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  • Pes cavus is a foot with a high longitudinal arch
  •  It is often associated with clawing of the toes and a varus hindfoot.
  • It is not a single disease entity.
  • It has a wide spectrum of clinical problems and presentations which may need different approaches and types of treatments.
  • There are various underlying conditions
  • Two thirds have neurological problems.

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Clinical photograph of a child with pes cavus.

  • There are 4 types of pes cavus: cavo-varus (commonest), Calcaneo-cavus, Calcaneus and Plantaris.
  • Rang’s tripod theory depicted the foot as a balanced tripod (the calcaneum, the first and the fifth rays)
  • Muscle imbalance (or other causes) causes one or more of tripod limbs to change position.
  • To resume balance, our body forces the other limbs to change and touches the floor. This usually creates a high arch foot
  • For example, if the first ray is plantar-flexed, the three points can only rest on the ground if the hindfoot tips into varus causing cavo-varus foot
  • Same would happen if muscle imbalance led to a varus heel.

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Types of pes cavus: cavo-varus (commonest), Calcaneo-cavus, Calcaneus and Plantaris. These can overlap.

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To depict various types of pes cavus: Rang simulate foot to a tripod.

  • Congenital:
  1. Idiopathic
  2. CTEV
  3. Arthrogryposis
  • Acquired:
  • Trauma
  • Neuromuscular:
  1. Muscular dystrophy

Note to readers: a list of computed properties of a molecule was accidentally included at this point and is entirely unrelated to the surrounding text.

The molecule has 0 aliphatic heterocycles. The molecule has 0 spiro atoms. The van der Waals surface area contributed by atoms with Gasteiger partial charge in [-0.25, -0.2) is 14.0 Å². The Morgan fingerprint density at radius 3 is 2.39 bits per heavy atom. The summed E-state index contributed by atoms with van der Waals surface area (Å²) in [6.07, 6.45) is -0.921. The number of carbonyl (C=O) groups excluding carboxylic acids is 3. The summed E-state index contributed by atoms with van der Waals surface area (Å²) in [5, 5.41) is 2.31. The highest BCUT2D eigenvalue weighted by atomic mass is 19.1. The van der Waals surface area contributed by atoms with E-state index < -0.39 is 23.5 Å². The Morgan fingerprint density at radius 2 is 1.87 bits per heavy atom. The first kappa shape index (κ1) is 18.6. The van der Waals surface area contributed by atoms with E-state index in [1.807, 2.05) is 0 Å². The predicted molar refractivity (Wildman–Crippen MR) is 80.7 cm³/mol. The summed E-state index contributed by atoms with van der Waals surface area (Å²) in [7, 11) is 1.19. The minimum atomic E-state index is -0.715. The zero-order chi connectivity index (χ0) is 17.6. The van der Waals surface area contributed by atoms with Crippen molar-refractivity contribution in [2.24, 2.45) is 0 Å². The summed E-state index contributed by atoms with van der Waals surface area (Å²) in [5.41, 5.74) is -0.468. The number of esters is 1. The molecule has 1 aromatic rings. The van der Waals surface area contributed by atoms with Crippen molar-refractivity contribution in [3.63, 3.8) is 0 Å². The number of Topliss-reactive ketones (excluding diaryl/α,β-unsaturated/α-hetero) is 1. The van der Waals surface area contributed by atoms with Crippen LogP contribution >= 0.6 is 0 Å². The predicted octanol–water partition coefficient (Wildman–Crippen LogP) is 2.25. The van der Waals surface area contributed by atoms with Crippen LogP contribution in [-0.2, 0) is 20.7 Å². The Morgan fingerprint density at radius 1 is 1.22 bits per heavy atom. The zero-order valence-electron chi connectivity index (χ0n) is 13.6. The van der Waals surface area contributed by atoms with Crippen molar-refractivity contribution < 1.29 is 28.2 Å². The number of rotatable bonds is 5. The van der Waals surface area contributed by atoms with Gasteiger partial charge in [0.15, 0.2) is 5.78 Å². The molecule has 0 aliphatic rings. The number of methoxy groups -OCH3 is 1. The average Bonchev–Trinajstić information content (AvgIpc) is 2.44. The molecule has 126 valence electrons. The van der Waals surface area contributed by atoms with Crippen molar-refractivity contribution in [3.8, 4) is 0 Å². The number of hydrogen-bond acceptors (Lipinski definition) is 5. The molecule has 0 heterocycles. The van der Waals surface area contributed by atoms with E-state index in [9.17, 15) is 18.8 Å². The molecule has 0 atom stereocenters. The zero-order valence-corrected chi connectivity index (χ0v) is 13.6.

2. HSMN
  3. Polio
  4. Spinal cord disorders (spina bifida, spinal dysraphism)
  5. Friedrich’s ataxia
  6. Cerebral palsy

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The tripod theory explaining the various types of Pes Cavus.

  • The diagnosis is usually clinical and should include a full neurological assessment.
  • Examination of the hand (wasting of the intrinsic muscles is noted in HSMN.
  • A Coleman block test is required to assess if the hindfoot varus is correctible.
  • Standing radiographs of the foot help document the severity of the deformity (see figure 4.5.4 and 4.5.5).
  • Nerve conduction study, MRI of the brain and spine may be required to establish the cause, particularly in recent honest or unilateral cases.

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Coleman test showing the heel varus remain despite allowing the first ray to drop on the side of the standing board.

  • Asymptomatic patients do not usually require treatment.
  • On the other hand, pes cavus can produce a wide spectrum of symptoms.
  1. Toe deformity rubbing on shoes.
  2. painful calluses under the metatarsal heads caused by forefoot plantar flexion and fixed toe deformity.
  3. Lateral foot pain and painful calluses on the lateral foot border due to hindfoot varus.
  4. Walking difficulty due to foot deformity or foot drop.
  5. Foot wear problems due to deformity.
  6. Ankle instability due to hindfoot varus and peroneus brevis weakness.
  7. Worries about progression.
  • The aim of treatment is to relieve symptoms and correct deformity.
  • Physiotherapy has a limited role.
  • Orthoses may help alleviate symptoms but do not reverse deformity.
  • Surgery aims are to achieve a pain-free, plantigrade, supple but stable foot.

Surgical intervention could involve a combinations or all of the followings depending on the severity.

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A child with pes cavus, treated with tendoachillis lengthening and mid-foot dorsal wedge closing osteotomy.

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